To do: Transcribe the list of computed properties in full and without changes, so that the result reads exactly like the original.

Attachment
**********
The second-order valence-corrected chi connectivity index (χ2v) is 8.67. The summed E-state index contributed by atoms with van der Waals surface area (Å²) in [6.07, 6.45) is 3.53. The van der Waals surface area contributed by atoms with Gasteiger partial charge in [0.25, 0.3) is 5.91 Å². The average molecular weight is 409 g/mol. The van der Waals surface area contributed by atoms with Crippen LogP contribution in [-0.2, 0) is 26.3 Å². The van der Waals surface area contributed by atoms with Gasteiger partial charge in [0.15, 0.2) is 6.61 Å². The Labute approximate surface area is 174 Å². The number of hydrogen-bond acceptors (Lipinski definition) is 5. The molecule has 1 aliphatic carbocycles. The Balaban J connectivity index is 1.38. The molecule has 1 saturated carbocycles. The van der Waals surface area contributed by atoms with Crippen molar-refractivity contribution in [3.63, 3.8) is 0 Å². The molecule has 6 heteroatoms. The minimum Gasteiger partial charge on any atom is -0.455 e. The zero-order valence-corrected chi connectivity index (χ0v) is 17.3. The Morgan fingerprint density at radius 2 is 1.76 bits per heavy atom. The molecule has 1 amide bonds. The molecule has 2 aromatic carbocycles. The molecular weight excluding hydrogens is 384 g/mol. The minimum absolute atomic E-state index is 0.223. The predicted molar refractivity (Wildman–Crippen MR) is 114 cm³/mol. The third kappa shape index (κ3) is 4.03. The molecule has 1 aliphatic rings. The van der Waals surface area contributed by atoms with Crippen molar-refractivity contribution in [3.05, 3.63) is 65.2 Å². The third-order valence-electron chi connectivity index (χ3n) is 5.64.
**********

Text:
The second-order valence-corrected chi connectivity index (χ2v) is 8.67. The summed E-state index contributed by atoms with van der Waals surface area (Å²) in [6.07, 6.45) is 3.53. The van der Waals surface area contributed by atoms with Gasteiger partial charge in [0.25, 0.3) is 5.91 Å². The average molecular weight is 409 g/mol. The van der Waals surface area contributed by atoms with Crippen LogP contribution in [-0.2, 0) is 26.3 Å². The van der Waals surface area contributed by atoms with Gasteiger partial charge in [0.15, 0.2) is 6.61 Å². The Labute approximate surface area is 174 Å². The number of hydrogen-bond acceptors (Lipinski definition) is 5. The molecule has 1 aliphatic carbocycles. The Balaban J connectivity index is 1.38. The molecule has 1 saturated carbocycles. The van der Waals surface area contributed by atoms with Crippen molar-refractivity contribution in [3.63, 3.8) is 0 Å². The molecule has 6 heteroatoms. The minimum Gasteiger partial charge on any atom is -0.455 e. The zero-order valence-corrected chi connectivity index (χ0v) is 17.3. The Morgan fingerprint density at radius 2 is 1.76 bits per heavy atom. The molecule has 1 amide bonds. The molecule has 2 aromatic carbocycles. The molecular weight excluding hydrogens is 384 g/mol. The minimum absolute atomic E-state index is 0.223. The predicted molar refractivity (Wildman–Crippen MR) is 114 cm³/mol. The third kappa shape index (κ3) is 4.03. The molecule has 1 aliphatic rings. The van der Waals surface area contributed by atoms with Crippen molar-refractivity contribution in [3.05, 3.63) is 65.2 Å². The third-order valence-electron chi connectivity index (χ3n) is 5.64.